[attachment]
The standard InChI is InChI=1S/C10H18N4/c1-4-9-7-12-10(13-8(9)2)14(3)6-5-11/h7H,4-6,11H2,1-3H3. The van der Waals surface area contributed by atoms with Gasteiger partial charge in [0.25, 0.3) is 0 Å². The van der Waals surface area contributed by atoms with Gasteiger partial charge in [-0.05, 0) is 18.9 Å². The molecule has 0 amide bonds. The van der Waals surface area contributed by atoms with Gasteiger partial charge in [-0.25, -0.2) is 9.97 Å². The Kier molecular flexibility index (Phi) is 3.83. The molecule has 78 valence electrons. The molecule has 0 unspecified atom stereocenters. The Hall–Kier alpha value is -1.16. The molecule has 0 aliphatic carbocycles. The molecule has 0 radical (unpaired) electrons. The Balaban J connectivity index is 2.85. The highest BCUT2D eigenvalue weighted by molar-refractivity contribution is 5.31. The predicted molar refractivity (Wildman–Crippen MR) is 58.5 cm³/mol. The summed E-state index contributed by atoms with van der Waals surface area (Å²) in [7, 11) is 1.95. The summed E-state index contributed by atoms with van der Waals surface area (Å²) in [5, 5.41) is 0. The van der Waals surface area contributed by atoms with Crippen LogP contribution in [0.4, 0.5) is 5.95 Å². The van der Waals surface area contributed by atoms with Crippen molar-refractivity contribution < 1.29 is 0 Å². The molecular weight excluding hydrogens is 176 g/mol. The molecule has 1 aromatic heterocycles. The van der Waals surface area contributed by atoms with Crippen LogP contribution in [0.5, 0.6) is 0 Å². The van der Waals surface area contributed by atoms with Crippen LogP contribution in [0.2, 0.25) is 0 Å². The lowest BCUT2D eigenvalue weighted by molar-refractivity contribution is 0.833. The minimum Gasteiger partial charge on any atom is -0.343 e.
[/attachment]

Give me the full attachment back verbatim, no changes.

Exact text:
The standard InChI is InChI=1S/C10H18N4/c1-4-9-7-12-10(13-8(9)2)14(3)6-5-11/h7H,4-6,11H2,1-3H3. The van der Waals surface area contributed by atoms with Gasteiger partial charge in [0.25, 0.3) is 0 Å². The van der Waals surface area contributed by atoms with Gasteiger partial charge in [-0.05, 0) is 18.9 Å². The molecule has 0 amide bonds. The van der Waals surface area contributed by atoms with Gasteiger partial charge in [-0.25, -0.2) is 9.97 Å². The Kier molecular flexibility index (Phi) is 3.83. The molecule has 78 valence electrons. The molecule has 0 unspecified atom stereocenters. The Hall–Kier alpha value is -1.16. The molecule has 0 aliphatic carbocycles. The molecule has 0 radical (unpaired) electrons. The Balaban J connectivity index is 2.85. The highest BCUT2D eigenvalue weighted by molar-refractivity contribution is 5.31. The predicted molar refractivity (Wildman–Crippen MR) is 58.5 cm³/mol. The summed E-state index contributed by atoms with van der Waals surface area (Å²) in [7, 11) is 1.95. The summed E-state index contributed by atoms with van der Waals surface area (Å²) in [5, 5.41) is 0. The van der Waals surface area contributed by atoms with Crippen LogP contribution in [0.4, 0.5) is 5.95 Å². The van der Waals surface area contributed by atoms with Crippen molar-refractivity contribution < 1.29 is 0 Å². The molecular weight excluding hydrogens is 176 g/mol. The molecule has 1 aromatic heterocycles. The van der Waals surface area contributed by atoms with Crippen LogP contribution in [0.5, 0.6) is 0 Å². The van der Waals surface area contributed by atoms with Crippen LogP contribution in [0.2, 0.25) is 0 Å². The lowest BCUT2D eigenvalue weighted by molar-refractivity contribution is 0.833. The minimum Gasteiger partial charge on any atom is -0.343 e.